Congressman: Obama's Senate Replacement Must Be Black

The race to replace Barack Obama as Illinois' junior senator heated up Tuesday as Rep. Bobby Rush, D-Ill., called on Gov. Rod Blagojevich to name a black man or woman to the seat.

By invoking race, Rush, who is black, drove a potential wedge between the prospective white and black contenders for the seat. Rush said it would be a "national disgrace" if Obama's seat were not filled by an African American.

Illinois isn't the only state with a seat to fill. As Barack Obama takes over the White House, he leaves in his wake a host of vacancies, and some are becoming the focal points for fresh political battles.

The Illinois governor has said he plans to name the replacement by the end of the year. That person would serve out the remaining two years of Obama's term.

"We don't want (Blagojevich) to short-circuit the will and the wisdom of the state of Illinois," Rush told, after holding a press conference in Chicago announcing his petition drive for the governor to name a black candidate.

"As we speak, there are no African Americans in the Senate. (Blagojevich) has the power to put one there."

Obama's seat has been occupied twice by a black politician since the early '90s. Carol Moseley Braun, the first and only black woman to serve in the U.S. Senate, held the seat from 1993 to 1999, when Peter Fitzgerald defeated her. Obama then succeeded Fitzgerald in 2005 and served until he resigned last month to prepare for the presidency.

Rush, a former Black Panther member who defeated Obama in a 2000 race for a seat in the House of Representatives, said that he wasn't backing any particular candidate to replace Obama and that he had no insight into whether Blagojevich was leaning toward a white candidate over a black candidate, or vice-versa.

But Rush said, "We don't want to risk being silent in this process." He said he plans to deliver his petition to the governor by Christmas.

Among the potential black candidates who could replace Obama are Rep. Danny Davis, Rep. Jesse Jackson Jr. and Illinois Senate President Emil Jones. Among the other potential candidates are Rep. Jan Schakowsky and Illinois Attorney General Lisa Madigan. Tammy Duckworth, who is Asian-American, also is in the mix. However, speculation is growing that Duckworth, head of the Illinois Department of Veterans' Affairs, will get the nod to lead the national department under Obama.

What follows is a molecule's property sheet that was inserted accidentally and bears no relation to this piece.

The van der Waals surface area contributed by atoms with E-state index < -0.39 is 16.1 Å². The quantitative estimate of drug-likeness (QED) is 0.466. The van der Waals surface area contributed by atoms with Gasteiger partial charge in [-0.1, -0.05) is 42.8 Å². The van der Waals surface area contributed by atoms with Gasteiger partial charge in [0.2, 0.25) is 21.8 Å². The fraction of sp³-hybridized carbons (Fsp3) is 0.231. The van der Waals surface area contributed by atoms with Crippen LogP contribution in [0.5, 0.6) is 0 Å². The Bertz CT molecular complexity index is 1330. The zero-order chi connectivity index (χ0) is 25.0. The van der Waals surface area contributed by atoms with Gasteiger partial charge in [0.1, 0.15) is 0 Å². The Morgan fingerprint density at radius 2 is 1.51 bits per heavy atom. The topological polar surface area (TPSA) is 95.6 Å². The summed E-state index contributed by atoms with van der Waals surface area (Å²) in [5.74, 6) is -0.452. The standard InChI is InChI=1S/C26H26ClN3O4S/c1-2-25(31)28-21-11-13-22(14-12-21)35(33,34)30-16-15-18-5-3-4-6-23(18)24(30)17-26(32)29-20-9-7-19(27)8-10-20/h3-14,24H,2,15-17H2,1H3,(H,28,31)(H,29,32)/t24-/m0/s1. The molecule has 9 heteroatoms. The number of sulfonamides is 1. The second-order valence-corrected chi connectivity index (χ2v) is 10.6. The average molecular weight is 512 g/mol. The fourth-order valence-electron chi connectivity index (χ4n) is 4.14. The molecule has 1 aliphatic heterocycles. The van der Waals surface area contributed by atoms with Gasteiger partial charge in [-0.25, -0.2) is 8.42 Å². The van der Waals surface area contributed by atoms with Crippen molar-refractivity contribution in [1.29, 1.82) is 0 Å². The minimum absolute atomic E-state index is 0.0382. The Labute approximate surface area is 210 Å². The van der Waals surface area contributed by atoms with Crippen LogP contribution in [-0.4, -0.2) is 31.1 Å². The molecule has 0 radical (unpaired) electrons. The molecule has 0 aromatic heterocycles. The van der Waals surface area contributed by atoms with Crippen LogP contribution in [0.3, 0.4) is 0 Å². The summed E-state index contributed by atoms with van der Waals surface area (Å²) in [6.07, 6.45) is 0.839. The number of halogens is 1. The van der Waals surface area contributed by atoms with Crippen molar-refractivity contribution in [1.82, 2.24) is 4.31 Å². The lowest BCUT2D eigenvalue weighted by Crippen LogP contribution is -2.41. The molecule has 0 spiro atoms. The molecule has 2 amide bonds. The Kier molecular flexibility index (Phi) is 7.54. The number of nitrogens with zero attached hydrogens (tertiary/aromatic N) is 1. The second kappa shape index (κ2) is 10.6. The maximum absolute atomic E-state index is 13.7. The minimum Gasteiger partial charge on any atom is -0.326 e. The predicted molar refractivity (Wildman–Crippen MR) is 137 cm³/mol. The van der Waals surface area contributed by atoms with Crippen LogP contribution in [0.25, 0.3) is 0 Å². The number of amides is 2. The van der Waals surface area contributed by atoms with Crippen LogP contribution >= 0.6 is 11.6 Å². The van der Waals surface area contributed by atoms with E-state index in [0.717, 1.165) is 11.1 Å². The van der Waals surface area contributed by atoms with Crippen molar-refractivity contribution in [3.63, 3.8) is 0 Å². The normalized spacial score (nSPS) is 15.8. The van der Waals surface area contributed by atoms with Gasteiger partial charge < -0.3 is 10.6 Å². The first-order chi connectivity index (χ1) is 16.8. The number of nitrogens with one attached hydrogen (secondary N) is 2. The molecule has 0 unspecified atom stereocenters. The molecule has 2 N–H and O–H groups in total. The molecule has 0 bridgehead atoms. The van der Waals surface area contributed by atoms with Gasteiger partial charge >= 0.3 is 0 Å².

Chicago political consultant Philip Molfese said Blagojevich has no choice but to consider race in his decision.

"That's, I think, an important consideration the governor has to take," he said. "Barack Obama was the only African American in the U.S. Senate."

Blagojevich's office did not return a request for comment on Rush's petition. However, the Chicago Sun-Times reported last week that Blagojevich may have slipped when he referred to Davis twice last week as "Senator Davis."

Though the governor corrected himself and said he hasn't made his choice yet, he still talked up Davis as a "strong candidate" for the job.

"That's certainly telling of something," said Molfese, president of Grainger Terry. He said Davis and Duckworth are creating the most buzz in Chicago as potential replacements.

Obama's official announcement Monday that Hillary Clinton will be his secretary of state nominee also leaves a vacancy in the New York Senate seat that she holds.

Her departure means New York Gov. David Paterson will have a month or more to choose Clinton's successor. The window could lead to a frenetic holiday season in New York politics. Among those mentioned as potential successors are New York Attorney General Andrew Cuomo, Buffalo Mayor Byron Brown and a number of representatives in Congress.

Rep. Nita Lowey, one of the more prominent potential replacements, told The Associated Press she is not interested in Clinton's seat. But other potential candidates from the halls of Congress include Reps. Kirsten Gillibrand and Brian Higgins, both of whom would satisfy those seeking someone from upstate New York. New York City contenders include Reps. Carolyn Maloney, Jerrold Nadler and Nydia Velazquez.

The replacement process for other Cabinet selections is a bit more clean-cut.

New Mexico Gov. Bill Richardson is expected to be named as Obama's commerce secretary on Wednesday. According to state law, the former presidential candidate would be replaced in New Mexico by Lt. Gov. Diane Denish. She would then have to run for re-election in 2010.

"It's automatic in our state," said James Flores, spokesman for the New Mexico secretary of state's office. "As soon as (Richardson's) gone, our lieutenant governor will move up to the governorship at that time."

Arizona Gov. Janet Napolitano was nominated by Obama on Monday to be his Homeland Security secretary. The move means the Arizona Democrat will be replaced by a Republican, Arizona Secretary of State Jan Brewer. Brewer is a veteran Republican officeholder with more than two decades as a legislator, county supervisor and secretary of state. Arizona does not have a lieutenant governor.

Vice President-elect Joe Biden already has his replacement in the U.S. Senate. His former aide, Edward Kaufman, was named late last month by Delaware Gov. Ruth Ann Minner to fill the seat. Kaufman plans to serve until the 2010 election, and said he is comfortable stepping down at that point.

Speculation had centered on Biden's son, Delaware Attorney General Beau Biden, but the Delaware official announced last month that he planned to fulfill his National Guard duties and would not accept an appointment. Biden is a prosecutor for the 261st Signal Brigade, which left for Iraq in November. Beau Biden could, however, run in 2010.

The Associated Press contributed to this report.